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Story Of Aja And His Skill To Bring Out Gandharvas From His Bow And Arrow

In the ancient Indian epic tradition, the lineage of Raghuvamsa is renowned for its valor and righteousness. Among its illustrious members was King Aja, the father of the great King Dasharatha, who was, in turn, the father of Lord Rama. King Aja's tales of bravery and his extraordinary skills are well-celebrated, particularly the story of his remarkable bow and arrow, which had the magical ability to summon Gandharvas, celestial musicians and warriors.

The most famous episode demonstrating this magical ability occurred during Aja's marriage to Princess Indumati. The occasion was a grand swayamvar, a traditional ceremony where a princess chooses her husband from among a gathering of suitors. Indumati, renowned for her beauty and grace, was sought by many kings and princes who attended the swayamvar with high hopes.

As the ceremony progressed, Indumati made her choice, placing the ceremonial garland around Aja's neck, thus declaring him her chosen one. This decision, however, was met with dismay and anger by the other suitors as Aja was the youngest among but the most handsome. Unable to accept their defeat, they conspired to kill Aja and abduct Indumati.

As the jealous kings and princes surrounded the newlywed couple, intent on carrying out their nefarious plan, Aja stood resolute, his hand steady on his bow. In a decisive moment, Aja drew his unique arrow and released it into the air. To the astonishment of all present, a Gandharva warrior emerged from the arrow, resplendent and powerful.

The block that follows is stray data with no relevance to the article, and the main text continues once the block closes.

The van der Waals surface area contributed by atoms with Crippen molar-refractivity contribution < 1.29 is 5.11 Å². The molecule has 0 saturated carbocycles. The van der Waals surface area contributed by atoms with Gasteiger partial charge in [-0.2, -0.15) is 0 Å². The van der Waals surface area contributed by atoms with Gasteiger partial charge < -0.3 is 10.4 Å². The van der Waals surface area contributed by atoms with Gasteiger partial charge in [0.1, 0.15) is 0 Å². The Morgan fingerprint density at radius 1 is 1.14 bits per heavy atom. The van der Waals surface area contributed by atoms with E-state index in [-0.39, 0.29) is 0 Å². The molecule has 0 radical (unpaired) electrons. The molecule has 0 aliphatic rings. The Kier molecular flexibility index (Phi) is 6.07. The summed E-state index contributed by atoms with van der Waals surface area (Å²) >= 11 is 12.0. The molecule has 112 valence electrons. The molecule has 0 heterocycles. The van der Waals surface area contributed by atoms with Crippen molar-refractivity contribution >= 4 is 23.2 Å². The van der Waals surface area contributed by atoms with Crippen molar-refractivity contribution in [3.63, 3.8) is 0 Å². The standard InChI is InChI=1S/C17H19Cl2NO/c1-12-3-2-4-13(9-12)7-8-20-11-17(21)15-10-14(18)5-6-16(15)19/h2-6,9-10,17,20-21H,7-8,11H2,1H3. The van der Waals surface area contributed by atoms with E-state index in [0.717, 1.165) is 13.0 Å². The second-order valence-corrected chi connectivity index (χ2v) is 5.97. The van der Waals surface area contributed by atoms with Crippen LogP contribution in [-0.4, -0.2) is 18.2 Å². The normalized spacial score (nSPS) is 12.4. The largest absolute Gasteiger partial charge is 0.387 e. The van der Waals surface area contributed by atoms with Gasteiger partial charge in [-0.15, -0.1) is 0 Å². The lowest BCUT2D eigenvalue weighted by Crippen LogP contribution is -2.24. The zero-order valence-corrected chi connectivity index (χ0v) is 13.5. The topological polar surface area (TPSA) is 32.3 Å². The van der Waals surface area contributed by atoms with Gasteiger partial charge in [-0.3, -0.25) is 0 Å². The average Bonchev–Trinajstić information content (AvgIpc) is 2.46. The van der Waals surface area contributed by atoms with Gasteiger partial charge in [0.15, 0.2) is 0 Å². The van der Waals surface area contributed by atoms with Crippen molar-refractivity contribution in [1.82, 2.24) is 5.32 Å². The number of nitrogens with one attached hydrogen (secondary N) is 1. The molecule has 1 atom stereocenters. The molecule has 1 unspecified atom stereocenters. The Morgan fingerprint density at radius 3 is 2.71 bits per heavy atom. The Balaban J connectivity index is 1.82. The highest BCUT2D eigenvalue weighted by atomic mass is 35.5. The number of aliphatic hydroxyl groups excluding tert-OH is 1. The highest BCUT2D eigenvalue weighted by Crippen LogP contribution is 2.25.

This celestial being did not act alone. From every arrow the Gandharva shot, another Gandharva emerged. The air was soon filled with these celestial warriors, their numbers swelling with every moment. What had begun as a solitary act of defense swiftly transformed into a formidable army of Gandharvas, surrounding Aja and Indumati, protecting them from their aggressors.

The sight of this magical army instilled fear and awe in the hearts of the opposing kings and princes. Realizing they were no match for the celestial warriors, they fled the scene, abandoning their plans. The power of Aja’s bow and arrow, combined with the presence of the Gandharvas, ensured the safety of the royal couple and demonstrated Aja's unparalleled prowess and divine favor.

This extraordinary display of might and magic during the swayamvar not only secured Indumati's hand in marriage for Aja but also cemented his reputation as a heroic and favored king in the annals of the Raghuvamsha dynasty. The tale of Aja and his magical bow and arrow continues to be a testament to the extraordinary capabilities and divine blessings that often adorned the heroes of ancient Hindu epics.

This story is found in the Krittibasi Ramayana – Bengali version of Ramayana.